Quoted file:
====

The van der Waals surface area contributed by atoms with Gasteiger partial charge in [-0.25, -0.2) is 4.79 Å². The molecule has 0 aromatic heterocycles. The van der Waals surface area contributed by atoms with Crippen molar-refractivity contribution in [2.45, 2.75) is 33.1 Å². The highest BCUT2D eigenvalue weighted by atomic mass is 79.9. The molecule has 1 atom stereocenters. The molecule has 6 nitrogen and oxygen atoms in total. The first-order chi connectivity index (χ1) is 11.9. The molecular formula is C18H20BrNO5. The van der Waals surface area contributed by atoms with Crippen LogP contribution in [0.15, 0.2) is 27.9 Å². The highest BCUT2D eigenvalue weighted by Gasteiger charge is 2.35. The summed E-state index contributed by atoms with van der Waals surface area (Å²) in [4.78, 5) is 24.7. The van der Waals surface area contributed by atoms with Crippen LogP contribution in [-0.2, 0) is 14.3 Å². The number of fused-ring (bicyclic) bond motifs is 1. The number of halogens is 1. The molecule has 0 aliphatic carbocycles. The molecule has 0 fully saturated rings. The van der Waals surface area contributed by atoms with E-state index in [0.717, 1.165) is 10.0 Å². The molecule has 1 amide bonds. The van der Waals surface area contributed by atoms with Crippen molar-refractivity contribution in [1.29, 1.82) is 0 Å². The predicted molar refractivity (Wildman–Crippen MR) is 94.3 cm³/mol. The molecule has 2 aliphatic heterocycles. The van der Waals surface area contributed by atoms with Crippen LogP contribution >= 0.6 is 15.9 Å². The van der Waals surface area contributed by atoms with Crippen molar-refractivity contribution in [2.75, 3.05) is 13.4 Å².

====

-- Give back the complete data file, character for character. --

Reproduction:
The van der Waals surface area contributed by atoms with Gasteiger partial charge in [-0.25, -0.2) is 4.79 Å². The molecule has 0 aromatic heterocycles. The van der Waals surface area contributed by atoms with Crippen molar-refractivity contribution in [2.45, 2.75) is 33.1 Å². The highest BCUT2D eigenvalue weighted by atomic mass is 79.9. The molecule has 1 atom stereocenters. The molecule has 6 nitrogen and oxygen atoms in total. The first-order chi connectivity index (χ1) is 11.9. The molecular formula is C18H20BrNO5. The van der Waals surface area contributed by atoms with Crippen LogP contribution in [0.15, 0.2) is 27.9 Å². The highest BCUT2D eigenvalue weighted by Gasteiger charge is 2.35. The summed E-state index contributed by atoms with van der Waals surface area (Å²) in [4.78, 5) is 24.7. The van der Waals surface area contributed by atoms with Crippen LogP contribution in [-0.2, 0) is 14.3 Å². The number of fused-ring (bicyclic) bond motifs is 1. The number of halogens is 1. The molecule has 0 aliphatic carbocycles. The molecule has 0 fully saturated rings. The van der Waals surface area contributed by atoms with E-state index in [0.717, 1.165) is 10.0 Å². The molecule has 1 amide bonds. The van der Waals surface area contributed by atoms with Crippen molar-refractivity contribution in [1.29, 1.82) is 0 Å². The predicted molar refractivity (Wildman–Crippen MR) is 94.3 cm³/mol. The molecule has 2 aliphatic heterocycles. The van der Waals surface area contributed by atoms with Crippen LogP contribution >= 0.6 is 15.9 Å². The van der Waals surface area contributed by atoms with Crippen molar-refractivity contribution in [2.75, 3.05) is 13.4 Å².